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Emil LaViola oral history interview
h [electronic resource] /
interviewed by Terry Howard.
Tampa, Fla. :
University of South Florida Tampa Library,
1 sound file (51 min.) :
digital, MPEG4 file +
e 1 transcript (27 p.)
Oculina Bank oral history project
Interview conducted August 31, 2010.
Oral history interview with recreational fisherman Emil LaViola. LaViola began fishing as a child and has been fishing in Fort Pierce since he moved there in 1977. He is familiar with the Oculina Bank and had some great fishing trips before the area was closed. As a bottom fisherman, he is now limited to the area where he can fish. LaViola does not like closing areas to recreational fishing. He favors trip limits and quotas for commercial fishing instead. He thinks that Oculina Bank should be open to recreational bottom fishing, if the concern is to protect the coral, since typical recreational fishers would not anchor there. In this interview, LaViola also discusses his personal fishing history, the types of fish he catches, the equipment he uses, and how he decides where to fish.
Fort Pierce (Fla.)
Saint Lucie County (Fla.)
Howard, Terry Lee,
Gulf and South Atlantic Fisheries Development Foundation.
University of South Florida Libraries.
Florida Studies Center.
Oral History Program.
University of South Florida.
Oculina Bank oral history project.
y USF ONLINE ACCESS
xml version 1.0 encoding UTF-8 transcript
text Terry Howard: Good afternoon, this is Terry Howard. Â August 31, 2010. Â Im at White City. Â Whats the address here?
TH: in White City, just north of Fort Pierce, Florida, conducting an oral history with Emil LaViola for the Gulf and South Atlantic Fisheries Foundations project with Fort Pierce fishermen on the Oculina Bank HAPC [Habitat Area of Particular Concern]. Â Welcome, Emil. Â Please state your name, spell your name, your place of birth, and your date of birth.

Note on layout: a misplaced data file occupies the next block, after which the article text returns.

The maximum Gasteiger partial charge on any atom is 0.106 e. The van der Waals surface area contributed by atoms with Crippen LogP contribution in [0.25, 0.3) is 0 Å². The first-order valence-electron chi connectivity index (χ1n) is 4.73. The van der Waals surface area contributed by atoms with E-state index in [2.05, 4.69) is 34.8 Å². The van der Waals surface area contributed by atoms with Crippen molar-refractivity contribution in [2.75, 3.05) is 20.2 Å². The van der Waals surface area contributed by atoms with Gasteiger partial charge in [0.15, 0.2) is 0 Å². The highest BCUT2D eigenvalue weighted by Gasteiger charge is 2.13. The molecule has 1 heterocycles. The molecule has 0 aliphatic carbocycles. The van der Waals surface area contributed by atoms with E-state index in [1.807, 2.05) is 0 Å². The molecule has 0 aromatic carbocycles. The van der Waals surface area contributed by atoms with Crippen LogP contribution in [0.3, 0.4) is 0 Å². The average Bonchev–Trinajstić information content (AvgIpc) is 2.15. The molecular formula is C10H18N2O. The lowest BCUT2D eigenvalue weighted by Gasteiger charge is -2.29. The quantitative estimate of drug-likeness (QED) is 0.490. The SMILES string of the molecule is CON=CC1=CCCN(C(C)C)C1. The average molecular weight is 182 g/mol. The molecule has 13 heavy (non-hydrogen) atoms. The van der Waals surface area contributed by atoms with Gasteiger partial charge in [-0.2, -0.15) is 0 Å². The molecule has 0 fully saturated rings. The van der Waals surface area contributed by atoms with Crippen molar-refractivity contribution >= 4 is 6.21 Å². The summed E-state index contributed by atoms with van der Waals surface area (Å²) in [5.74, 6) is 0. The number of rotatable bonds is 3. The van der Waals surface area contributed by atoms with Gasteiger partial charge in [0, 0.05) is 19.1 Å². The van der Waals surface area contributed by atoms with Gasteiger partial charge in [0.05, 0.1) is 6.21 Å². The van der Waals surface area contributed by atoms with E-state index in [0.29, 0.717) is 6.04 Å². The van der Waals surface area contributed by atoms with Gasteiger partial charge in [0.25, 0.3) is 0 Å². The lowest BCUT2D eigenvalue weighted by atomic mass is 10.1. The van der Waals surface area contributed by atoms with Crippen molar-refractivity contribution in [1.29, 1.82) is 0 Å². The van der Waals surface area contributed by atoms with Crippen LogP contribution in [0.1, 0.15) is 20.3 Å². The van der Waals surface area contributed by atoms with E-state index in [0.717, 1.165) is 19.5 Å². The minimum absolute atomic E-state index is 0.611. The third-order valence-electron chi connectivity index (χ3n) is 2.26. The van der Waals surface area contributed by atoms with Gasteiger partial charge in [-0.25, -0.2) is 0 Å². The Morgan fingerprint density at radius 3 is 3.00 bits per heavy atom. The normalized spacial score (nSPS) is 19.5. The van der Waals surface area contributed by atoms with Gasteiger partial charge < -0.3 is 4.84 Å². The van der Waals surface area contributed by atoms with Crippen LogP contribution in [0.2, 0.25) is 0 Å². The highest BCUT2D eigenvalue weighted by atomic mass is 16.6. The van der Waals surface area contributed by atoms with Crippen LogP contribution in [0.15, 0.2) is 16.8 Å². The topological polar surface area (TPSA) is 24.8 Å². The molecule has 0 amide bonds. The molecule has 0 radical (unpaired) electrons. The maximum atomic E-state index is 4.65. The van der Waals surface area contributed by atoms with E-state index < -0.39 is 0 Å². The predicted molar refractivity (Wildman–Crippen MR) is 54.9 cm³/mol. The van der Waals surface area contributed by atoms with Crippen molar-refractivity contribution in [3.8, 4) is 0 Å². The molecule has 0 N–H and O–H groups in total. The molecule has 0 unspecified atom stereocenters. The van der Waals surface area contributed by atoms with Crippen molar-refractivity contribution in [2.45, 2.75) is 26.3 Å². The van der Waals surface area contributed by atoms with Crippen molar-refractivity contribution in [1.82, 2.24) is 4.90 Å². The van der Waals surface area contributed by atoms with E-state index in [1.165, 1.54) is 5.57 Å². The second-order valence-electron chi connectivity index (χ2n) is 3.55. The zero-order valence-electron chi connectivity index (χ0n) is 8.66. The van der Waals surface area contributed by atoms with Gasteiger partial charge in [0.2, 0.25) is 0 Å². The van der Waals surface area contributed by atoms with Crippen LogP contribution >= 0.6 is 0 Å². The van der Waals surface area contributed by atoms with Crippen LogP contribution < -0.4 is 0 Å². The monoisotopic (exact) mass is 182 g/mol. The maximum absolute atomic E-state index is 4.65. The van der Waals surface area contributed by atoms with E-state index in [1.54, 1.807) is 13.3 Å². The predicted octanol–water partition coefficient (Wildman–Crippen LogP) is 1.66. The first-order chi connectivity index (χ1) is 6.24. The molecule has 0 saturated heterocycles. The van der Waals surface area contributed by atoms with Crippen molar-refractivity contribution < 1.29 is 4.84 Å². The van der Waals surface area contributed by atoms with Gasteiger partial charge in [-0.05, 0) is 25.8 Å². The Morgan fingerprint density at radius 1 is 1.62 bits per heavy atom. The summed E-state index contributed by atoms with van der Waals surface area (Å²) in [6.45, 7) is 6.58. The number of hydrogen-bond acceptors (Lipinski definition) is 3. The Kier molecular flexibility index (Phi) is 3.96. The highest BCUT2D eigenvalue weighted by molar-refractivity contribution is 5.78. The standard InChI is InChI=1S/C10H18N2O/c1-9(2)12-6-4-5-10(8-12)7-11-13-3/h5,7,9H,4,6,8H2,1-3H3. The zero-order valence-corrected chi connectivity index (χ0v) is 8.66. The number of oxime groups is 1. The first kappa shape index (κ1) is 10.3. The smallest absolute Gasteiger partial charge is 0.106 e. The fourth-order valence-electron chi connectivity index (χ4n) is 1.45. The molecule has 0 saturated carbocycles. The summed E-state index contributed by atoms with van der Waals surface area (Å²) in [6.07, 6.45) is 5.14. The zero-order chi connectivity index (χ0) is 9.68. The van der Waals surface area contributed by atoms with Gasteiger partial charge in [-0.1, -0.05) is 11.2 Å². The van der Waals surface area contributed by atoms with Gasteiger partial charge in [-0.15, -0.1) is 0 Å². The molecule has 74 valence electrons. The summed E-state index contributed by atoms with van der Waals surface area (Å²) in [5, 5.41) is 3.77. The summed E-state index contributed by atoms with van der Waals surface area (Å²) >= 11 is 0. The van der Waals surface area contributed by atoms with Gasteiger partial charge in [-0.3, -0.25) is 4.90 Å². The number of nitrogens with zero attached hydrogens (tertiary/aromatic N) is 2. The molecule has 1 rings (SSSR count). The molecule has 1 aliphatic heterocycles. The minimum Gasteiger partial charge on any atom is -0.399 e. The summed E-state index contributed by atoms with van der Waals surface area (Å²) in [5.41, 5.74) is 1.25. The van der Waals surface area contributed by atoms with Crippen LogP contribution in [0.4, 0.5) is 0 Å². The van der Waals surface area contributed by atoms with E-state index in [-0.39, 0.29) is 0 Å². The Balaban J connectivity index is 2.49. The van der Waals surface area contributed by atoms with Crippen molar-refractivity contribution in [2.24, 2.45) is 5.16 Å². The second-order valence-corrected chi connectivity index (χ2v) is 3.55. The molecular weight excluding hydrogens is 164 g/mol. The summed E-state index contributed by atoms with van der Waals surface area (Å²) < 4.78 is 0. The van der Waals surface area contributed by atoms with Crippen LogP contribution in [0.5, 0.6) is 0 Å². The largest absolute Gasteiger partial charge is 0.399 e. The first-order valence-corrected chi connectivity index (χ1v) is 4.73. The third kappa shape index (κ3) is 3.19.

EL: Emil LaViola, E-m-i-l, LaViola, L-a-V as in Victor-i-o-l-a. Â Place of birth is Teaneck, New Jersey. Â What else?
TH: Date of birth.
EL: Date of birth is August 5, 1959.
TH: Okay, and when did you move to Fort Pierce?
EL: In 1977. Â Yes, August of 1977.
TH: What brought you to Fort Pierce?
EL: I came here to go to school. Â My grandmother lived here and I just wanted to get the hell out of New Jersey, you know, and come to the Sunshine State.
TH: Where did you go to school?
EL: In Englewood, New Jersey.
TH: I mean, when you came here. Â You said you came
EL: Oh, I went to IRCC [Indian River Community College].
TH: Oh, okay, when it was a junior college. Â You came here and you studied what?
EL: I thought I wanted to be an accountant, but that didnt work out too well and I had to go to work. Â I was working full-time and going into school full-time, and I picked up carpentry and I picked it up pretty quick, so I stuck with that and got my contractors license in 1983 and have been building custom homes ever since, since 1983, in the area.
TH: Are you married?
EL: No. Â Im divorced.
TH: Do you have any children?
EL: I do. Â I have one son, Anthony, whohell be twenty-seven in September.
TH: Okay. Â How much schooling do you have?
EL: Two years of junior college, two years of college.
TH: And the next question is: what do you do for a living? Â So, youre a contractor?
EL: A building contractor, general contractor, yes.
TH: What other jobs have you had?
EL: Well, thatsagain, since 1983, Ive had my license. Â I was a carpenter prior, a union carpenter, prior to that for four or five years. Â I was actually a union carpenter when I got my contractors license. Â So, basically thats it in my whole working career. Â Ive been a carpenter and then a general contractor.
TH: Have you worked in the fishing industries: commercial, charter, or charter fisherman?
EL: No, I have not.
TH: Do you currently own a boat?
EL: I do.
TH: Please describe your boat.
EL: I have a twenty-nine foot Twin V, power catamaran, with a cabin. Â Its what they call a weekender, or whatever, or express. Â It is a ,you know, duo-haul catamaran
TH: Powered by?
EL: Powered by twin 250 Suzuki motors, outboards. Â I love my boat, great boat.